Another year, another resolution to get the CRPG done. This time I mean it though. 😉 I’m not updating that copyright on the title page again!
I made a couple engine fixes, my favorite being that monsters now don’t move towards you if you can’t see them. I ran into the problem that monsters immediately came through doors out of rooms to attack you. I don’t have a flag for tiles to be marked “permissible to players but not monsters” so I was trying to figure out how to stop that from happening.
I realized that I already had the solution; during the map view generation phase I place mobs on the map only if they’re visible. So at the same time, I can update a small array to indicate the monster either can see or NOT see the player, and have them react accordingly in the AI phase later.
Now I’m changing gears away from engine work, though, and getting started on content generation for the rest of the game. I have maps to create, mobs to place, script and dialogue to write, monster graphics to draw, and so forth… 🙂
I had considered starting beta testing with other people with just the content I have. But new content requirements could significantly alter the engine. Also, I’ve put off the work long enough. Certain cities and towns and dungeons have long been just a name in my head, it’s time to see them actually plotted out!
Drawing maps is both fun and helpful for plot. I always wanted to make the game so that exploring is rewarding. CRPG’s that have a lot of empty and meaningless territory without any significant interactions are boring. So I try and make sure if there’s a bridge leading to an island, for example, there’s SOMETHING on that island to check out. Otherwise, why put the bridge there in the first place?
The time to draw maps is considerable; I expect I’ll be working at this the rest of the month. And I’ll have to slow down when I get to some maps where I haven’t actually created the unique graphics for them yet. (A few special cases I’ve long planned.)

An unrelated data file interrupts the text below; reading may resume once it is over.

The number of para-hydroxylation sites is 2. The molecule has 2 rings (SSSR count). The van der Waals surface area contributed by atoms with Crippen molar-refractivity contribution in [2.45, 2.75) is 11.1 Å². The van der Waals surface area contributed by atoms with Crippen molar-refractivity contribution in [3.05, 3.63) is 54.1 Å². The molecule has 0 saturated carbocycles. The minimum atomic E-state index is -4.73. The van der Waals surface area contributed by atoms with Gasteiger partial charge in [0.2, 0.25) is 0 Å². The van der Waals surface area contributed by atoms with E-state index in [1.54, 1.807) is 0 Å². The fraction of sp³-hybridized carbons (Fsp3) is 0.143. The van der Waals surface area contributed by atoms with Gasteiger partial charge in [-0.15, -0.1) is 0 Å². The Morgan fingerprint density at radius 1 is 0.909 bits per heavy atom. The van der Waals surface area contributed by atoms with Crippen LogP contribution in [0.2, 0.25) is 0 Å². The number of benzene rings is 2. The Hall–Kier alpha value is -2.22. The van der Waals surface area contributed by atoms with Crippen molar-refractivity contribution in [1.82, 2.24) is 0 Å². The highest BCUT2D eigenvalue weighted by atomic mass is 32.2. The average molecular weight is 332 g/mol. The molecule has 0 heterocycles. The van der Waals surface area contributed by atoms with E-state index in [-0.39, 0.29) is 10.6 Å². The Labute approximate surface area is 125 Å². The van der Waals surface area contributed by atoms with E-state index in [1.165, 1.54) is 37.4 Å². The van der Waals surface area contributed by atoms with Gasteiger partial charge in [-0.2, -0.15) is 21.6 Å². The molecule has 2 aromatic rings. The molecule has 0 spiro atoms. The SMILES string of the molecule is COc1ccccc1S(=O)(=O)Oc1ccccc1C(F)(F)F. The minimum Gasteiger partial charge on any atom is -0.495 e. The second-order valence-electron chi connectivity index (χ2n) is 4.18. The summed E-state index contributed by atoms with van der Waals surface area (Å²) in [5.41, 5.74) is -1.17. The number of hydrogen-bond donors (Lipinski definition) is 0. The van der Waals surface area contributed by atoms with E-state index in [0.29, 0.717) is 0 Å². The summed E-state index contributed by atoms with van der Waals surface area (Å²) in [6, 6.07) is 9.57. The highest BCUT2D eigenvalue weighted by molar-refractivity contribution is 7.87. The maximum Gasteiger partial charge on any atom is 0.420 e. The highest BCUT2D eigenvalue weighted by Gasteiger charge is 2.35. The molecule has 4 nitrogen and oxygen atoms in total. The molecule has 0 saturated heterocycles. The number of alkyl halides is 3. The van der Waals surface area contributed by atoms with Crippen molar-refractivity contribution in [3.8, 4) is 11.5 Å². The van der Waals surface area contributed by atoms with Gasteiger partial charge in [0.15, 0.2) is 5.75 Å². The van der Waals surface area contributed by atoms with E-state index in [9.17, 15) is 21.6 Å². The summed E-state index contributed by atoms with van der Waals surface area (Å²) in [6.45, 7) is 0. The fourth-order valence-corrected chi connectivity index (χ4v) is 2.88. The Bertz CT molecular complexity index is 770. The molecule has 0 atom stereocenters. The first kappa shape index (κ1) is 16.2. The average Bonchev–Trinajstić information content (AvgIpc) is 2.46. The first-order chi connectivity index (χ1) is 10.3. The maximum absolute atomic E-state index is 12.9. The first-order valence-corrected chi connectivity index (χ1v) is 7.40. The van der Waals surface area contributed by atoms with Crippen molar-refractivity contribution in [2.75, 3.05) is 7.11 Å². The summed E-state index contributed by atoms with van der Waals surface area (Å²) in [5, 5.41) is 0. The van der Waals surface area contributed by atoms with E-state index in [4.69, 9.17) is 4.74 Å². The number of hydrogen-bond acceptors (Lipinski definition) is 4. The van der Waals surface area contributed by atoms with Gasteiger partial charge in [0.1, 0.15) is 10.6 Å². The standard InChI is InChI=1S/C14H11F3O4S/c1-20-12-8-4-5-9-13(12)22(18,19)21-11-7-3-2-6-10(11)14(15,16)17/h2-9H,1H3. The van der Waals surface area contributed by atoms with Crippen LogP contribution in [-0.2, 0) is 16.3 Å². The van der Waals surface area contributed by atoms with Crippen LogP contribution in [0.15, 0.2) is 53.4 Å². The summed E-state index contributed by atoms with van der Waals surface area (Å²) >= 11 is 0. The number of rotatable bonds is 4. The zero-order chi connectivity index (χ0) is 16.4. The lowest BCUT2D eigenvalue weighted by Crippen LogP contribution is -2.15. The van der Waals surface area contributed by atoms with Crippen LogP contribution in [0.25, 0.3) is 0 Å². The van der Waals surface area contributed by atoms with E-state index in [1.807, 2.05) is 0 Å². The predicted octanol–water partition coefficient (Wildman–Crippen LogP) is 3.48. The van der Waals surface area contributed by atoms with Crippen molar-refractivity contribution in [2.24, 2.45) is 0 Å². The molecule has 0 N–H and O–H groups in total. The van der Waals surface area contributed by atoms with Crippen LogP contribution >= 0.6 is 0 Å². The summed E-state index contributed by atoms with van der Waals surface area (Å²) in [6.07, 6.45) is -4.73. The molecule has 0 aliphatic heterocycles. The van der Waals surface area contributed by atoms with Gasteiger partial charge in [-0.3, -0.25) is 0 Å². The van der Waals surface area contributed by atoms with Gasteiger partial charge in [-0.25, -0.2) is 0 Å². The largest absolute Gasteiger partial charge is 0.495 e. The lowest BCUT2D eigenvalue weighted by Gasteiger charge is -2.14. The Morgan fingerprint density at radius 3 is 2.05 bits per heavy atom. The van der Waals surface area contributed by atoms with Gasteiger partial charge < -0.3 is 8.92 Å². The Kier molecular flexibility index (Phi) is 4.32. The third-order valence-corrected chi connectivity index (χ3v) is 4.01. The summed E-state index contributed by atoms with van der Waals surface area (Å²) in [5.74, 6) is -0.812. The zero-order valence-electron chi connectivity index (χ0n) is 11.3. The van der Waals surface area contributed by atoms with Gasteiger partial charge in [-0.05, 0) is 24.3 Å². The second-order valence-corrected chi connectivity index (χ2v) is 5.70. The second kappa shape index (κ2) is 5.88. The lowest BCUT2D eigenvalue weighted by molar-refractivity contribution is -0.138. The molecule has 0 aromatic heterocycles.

A thing about maps and level design: the dungeons in Legend of Zelda don’t have empty dead-ends either. The player is taught in the first dungeon that a closed door can be opened by pushing on blocks. Later in dungeon 4 there is a dead-end with no item, and if the player remembers to push on blocks in that room, a secret staircase will open up, leading to an item that is required to progress further in the dungeon. But there’s a counter-example on the overworld map where there’s an empty path with nothing but an arrow pointing back the way you came. Hmm.
Your maps look great, btw.
Yeah Zelda has excellent game design in that regard. Train your players to search!
Thanks, I like an aesthetically appealing map!
Question: why are the left and right boundaries of the map diagonal?
It’s a feature of my maps, you can indicate a slant. That way I can create maps that are coastlines that run diagonally without a lot of wasted space a square map would introduce.